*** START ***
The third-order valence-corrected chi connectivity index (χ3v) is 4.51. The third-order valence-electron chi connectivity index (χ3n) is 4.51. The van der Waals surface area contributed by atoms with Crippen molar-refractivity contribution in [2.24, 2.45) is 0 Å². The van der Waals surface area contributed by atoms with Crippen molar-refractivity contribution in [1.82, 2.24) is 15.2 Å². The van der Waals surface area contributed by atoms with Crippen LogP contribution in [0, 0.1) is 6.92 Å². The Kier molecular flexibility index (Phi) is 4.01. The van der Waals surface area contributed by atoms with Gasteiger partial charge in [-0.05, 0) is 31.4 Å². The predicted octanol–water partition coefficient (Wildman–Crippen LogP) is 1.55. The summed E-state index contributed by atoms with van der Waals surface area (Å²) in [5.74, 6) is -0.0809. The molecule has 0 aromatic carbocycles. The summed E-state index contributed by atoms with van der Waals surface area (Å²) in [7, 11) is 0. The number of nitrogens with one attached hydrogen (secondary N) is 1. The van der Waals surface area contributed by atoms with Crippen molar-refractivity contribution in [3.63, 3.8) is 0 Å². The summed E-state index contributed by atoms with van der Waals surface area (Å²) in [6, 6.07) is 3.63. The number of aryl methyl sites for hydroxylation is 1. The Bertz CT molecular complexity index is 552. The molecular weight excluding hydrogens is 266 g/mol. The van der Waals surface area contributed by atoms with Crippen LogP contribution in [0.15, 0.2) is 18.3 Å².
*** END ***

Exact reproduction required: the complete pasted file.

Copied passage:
The third-order valence-corrected chi connectivity index (χ3v) is 4.51. The third-order valence-electron chi connectivity index (χ3n) is 4.51. The van der Waals surface area contributed by atoms with Crippen molar-refractivity contribution in [2.24, 2.45) is 0 Å². The van der Waals surface area contributed by atoms with Crippen molar-refractivity contribution in [1.82, 2.24) is 15.2 Å². The van der Waals surface area contributed by atoms with Crippen LogP contribution in [0, 0.1) is 6.92 Å². The Kier molecular flexibility index (Phi) is 4.01. The van der Waals surface area contributed by atoms with Gasteiger partial charge in [-0.05, 0) is 31.4 Å². The predicted octanol–water partition coefficient (Wildman–Crippen LogP) is 1.55. The summed E-state index contributed by atoms with van der Waals surface area (Å²) in [5.74, 6) is -0.0809. The molecule has 0 aromatic carbocycles. The summed E-state index contributed by atoms with van der Waals surface area (Å²) in [7, 11) is 0. The number of nitrogens with one attached hydrogen (secondary N) is 1. The van der Waals surface area contributed by atoms with Crippen molar-refractivity contribution in [3.63, 3.8) is 0 Å². The summed E-state index contributed by atoms with van der Waals surface area (Å²) in [6, 6.07) is 3.63. The number of aryl methyl sites for hydroxylation is 1. The Bertz CT molecular complexity index is 552. The molecular weight excluding hydrogens is 266 g/mol. The van der Waals surface area contributed by atoms with Crippen LogP contribution in [0.15, 0.2) is 18.3 Å².